I am just getting through the mountain of cleaning, ironing and catching up work after events at the Labour Party 2012 conference and thinking was it worth it? Of course it was!
This has been my third year at conference, 1st year as a wide eyed visitor, 2nd year as a delegate and lucky enough to speak about the important role of Sure Start and 3rd year being able to do what I damn well pleased. I crammed in as many fringe events as humanly possible, ate soggy packed lunches and met some wonderful people. The café opposite the Sky TV platform was nicknamed “mothers meeting point” notably for the fact we were spotted behind interviews having daily mother meetings, righting the wrongs, or more importantly wronging the RIGHT! It was here that I met some wonderful Labour party members, each with their own personal story to tell, all inspirational and affirms why Labour is the party for the many not just the few.
The talking point of conference had to be the Leaders Speech. Ed I thought did a spectacular job, not only for remembering his 60+ minute speech but the sheer content of his vision, very cleverly disguised as Conservative thinking but hinting towards a nation “equal”. As we know equality is something the Tories don’t do well in! It united most within our party, whilst knotting the knickers of the far right media and trolls alike! Brilliant! Let’s hope the momentum continues and Ed continues to connect, with not just Labour members but more importantly our voters!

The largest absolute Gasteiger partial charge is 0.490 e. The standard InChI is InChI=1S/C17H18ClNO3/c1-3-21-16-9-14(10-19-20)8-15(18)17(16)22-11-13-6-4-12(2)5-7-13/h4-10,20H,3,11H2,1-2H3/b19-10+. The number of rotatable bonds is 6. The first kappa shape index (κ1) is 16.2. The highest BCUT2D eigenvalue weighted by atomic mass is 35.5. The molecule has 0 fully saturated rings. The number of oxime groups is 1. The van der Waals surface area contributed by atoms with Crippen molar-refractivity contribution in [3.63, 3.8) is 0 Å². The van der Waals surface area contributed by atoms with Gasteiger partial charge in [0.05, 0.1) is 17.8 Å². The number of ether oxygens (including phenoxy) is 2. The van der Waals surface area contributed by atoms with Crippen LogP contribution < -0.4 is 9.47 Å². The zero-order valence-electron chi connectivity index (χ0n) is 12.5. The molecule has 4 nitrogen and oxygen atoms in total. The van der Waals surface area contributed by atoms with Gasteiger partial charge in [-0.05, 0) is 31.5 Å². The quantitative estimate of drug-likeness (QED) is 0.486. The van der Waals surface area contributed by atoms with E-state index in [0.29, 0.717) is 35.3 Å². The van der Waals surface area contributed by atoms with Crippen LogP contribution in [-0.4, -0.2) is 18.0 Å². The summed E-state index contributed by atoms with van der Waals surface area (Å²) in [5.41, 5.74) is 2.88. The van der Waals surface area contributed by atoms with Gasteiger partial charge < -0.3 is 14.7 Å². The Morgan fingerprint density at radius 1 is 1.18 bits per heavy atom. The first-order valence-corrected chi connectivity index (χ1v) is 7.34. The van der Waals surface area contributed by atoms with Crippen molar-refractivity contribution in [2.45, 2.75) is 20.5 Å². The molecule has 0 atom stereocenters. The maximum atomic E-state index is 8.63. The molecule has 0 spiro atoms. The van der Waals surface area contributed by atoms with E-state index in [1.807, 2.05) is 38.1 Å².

This brings me neatly onto the theme of conference and fringe events alike. Most questions asked or speeches given were about connection, connection with our lost voters and letting those that are most vulnerable know that we’re on their side. The amount of times I and many others have heard “They’re / you’re all the same” on the doorstep. Those inside the party know we’re not but to outsiders looking in, all they see is suits; pointless political jargon; university educated; middle class and usually male! (It isn’t hard to see where they’re coming from). Even my father, a Labour armchair supporter, commented on “the foreign language that Labour politicians speak.” He longs for the days when politicians got angry, especially with issues such as welfare, youth unemployment and the NHS. With voter turnout low there has never been a more urgent time to recruit MP’s, Councillors and organisers which represent the nation we live in who are able to speak the same language, have similar experiences with an understanding of the area they represent.
Harriet Harman in her closing speech indicated the demand for more diverse representation and I am pleased that the Labour Party now recognises the need to recruit more working class MP’s into parliament. The “train to win” academy, coupled with Union training will no doubt strengthen our party within the workplace, on the street and in parliament. We will no longer be classed alongside the party that is out of touch but the party who moves forward and gains respect in doing so. Here’s hoping. Now back to the ironing!